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Push notifications are small messages that can reach audiences anywhere and anytime. While pop-ups appear only when audiences are on the site they belong to, push messages are independent of sites. They are associated with web browsers and apps.
Push technology, or server push, is a style of Internet-based communication where the request for a given transaction is initiated by the publisher or central server. It is contrasted with pull/get, where the request for the transmission of information is initiated by the receiver or client.
Push services are often based on information preferences expressed in advance. This is called a publish/subscribe model. A client "subscribes" to various information "channels" provided by a server; whenever new content is available on one of those channels, the server pushes that information out to the client.
Push is sometimes emulated with a polling technique, particularly under circumstances where a real push is not possible, such as sites with security policies that require rejection of incoming HTTP/S requests.
Synchronous conferencing and instant messaging are typical examples of push services. Chat messages and sometimes files are pushed to the user as soon as they are received by the messaging service. Both decentralised peer-to-peer programs (such as WASTE) and centralised programs (such as IRC or XMPP) allow pushing files, which means the sender initiates the data transfer rather than the recipient.
Email may also be a push system: SMTP is a push protocol (see Push e-mail). However, the last step—from mail server to desktop computer—typically uses a pull protocol like POP3 or IMAP. Modern e-mail clients make this step seem instantaneous by repeatedly polling the mail server, frequently checking it for new mail. The IMAP protocol includes the IDLE command, which allows the server to tell the client when new messages arrive. The original BlackBerry was the first popular example of push-email in a wireless context.
Another example is the PointCast Network, which was widely covered in the 1990s. It delivered news and stock market data as a screensaver. Both Netscape and Microsoft integrated push technology through the Channel Definition Format (CDF) into their software at the height of the browser wars, but it was never very popular. CDF faded away and was removed from the browsers of the time, replaced in the 2000s with RSS (a pull system.)
Other uses of push-enabled web applications include software updates distribution ("push updates"), market data distribution (stock tickers), online chat/messaging systems (webchat), auctions, online betting and gaming, sport results, monitoring consoles, and sensor network monitoring.
The Webpush proposal of the Internet Engineering Task Force is a simple protocol using HTTP version 2 to deliver realtime events, such as incoming calls or messages, which can be delivered (or “pushed”) in a timely fashion. The protocol consolidates all real-time events into a single session which ensures more efficient use of network and radio resources. A single service consolidates all events, distributing those events to applications as they arrive. This requires just one session, avoiding duplicated overhead costs.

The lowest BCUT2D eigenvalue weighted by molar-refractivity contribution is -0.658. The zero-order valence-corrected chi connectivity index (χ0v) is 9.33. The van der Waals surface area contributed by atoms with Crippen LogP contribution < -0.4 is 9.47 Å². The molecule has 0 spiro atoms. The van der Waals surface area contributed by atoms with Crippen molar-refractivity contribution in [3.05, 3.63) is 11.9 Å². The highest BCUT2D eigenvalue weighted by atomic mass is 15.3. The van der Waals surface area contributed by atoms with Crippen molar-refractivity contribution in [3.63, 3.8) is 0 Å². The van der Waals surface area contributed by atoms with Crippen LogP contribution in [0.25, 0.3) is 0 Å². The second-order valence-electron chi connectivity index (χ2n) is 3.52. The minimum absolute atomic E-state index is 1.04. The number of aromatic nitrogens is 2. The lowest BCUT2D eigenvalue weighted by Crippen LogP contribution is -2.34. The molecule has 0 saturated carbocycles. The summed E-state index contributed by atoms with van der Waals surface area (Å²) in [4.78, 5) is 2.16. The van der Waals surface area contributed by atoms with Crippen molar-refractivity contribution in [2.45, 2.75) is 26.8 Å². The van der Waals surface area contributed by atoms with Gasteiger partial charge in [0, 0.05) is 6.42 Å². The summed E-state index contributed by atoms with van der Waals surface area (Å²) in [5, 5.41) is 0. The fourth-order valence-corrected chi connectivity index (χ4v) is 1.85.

Web Notifications are part of W3C standard and defines an API for end-user notifications. A notification allows alerting the user outside the context of a web page of an occurrence, such as the delivery of email. As part of this standard Push API defined by W3C, is now being implemented by Chrome, Firefox, Edge, and Safari.
HTTP server push
HTTP server push (also known as HTTP streaming) is a mechanism for sending unsolicited (asynchronous) data from a web server to a web browser. HTTP server push can be achieved through any of several mechanisms.
Generally the web server does not terminate a connection after response data has been served to a client. The web server leaves the connection open so that if an event occurs (for example, a change in internal data which needs to be reported to one or multiple clients), it can be sent out immediately; otherwise, the event would have to be queued until the client's next request is received. Most web servers offer this functionality via CGI (e.g., Non-Parsed Headers scripts on Apache HTTP Server). The underlying mechanism for this approach is chunked transfer encoding.
Another mechanism is related to a special MIME type called
multipart/x-mixed-replace, which was introduced by Netscape in 1995. Web browsers interpret this as a document that changes whenever the server pushes a new version to the client. It is still supported by Firefox, Opera, and Safari today, but it is ignored by Internet Explorer and is only partially supported by Google Chrome. It can be applied to HTML documents, and also for streaming images in webcam applications.
The WHATWG Web Applications 1.0 proposal includes a mechanism to push content to the client. On September 1, 2006, the Opera web browser implemented this new experimental system in a feature called "Server-Sent Events". It is now being standardized as part of HTML5.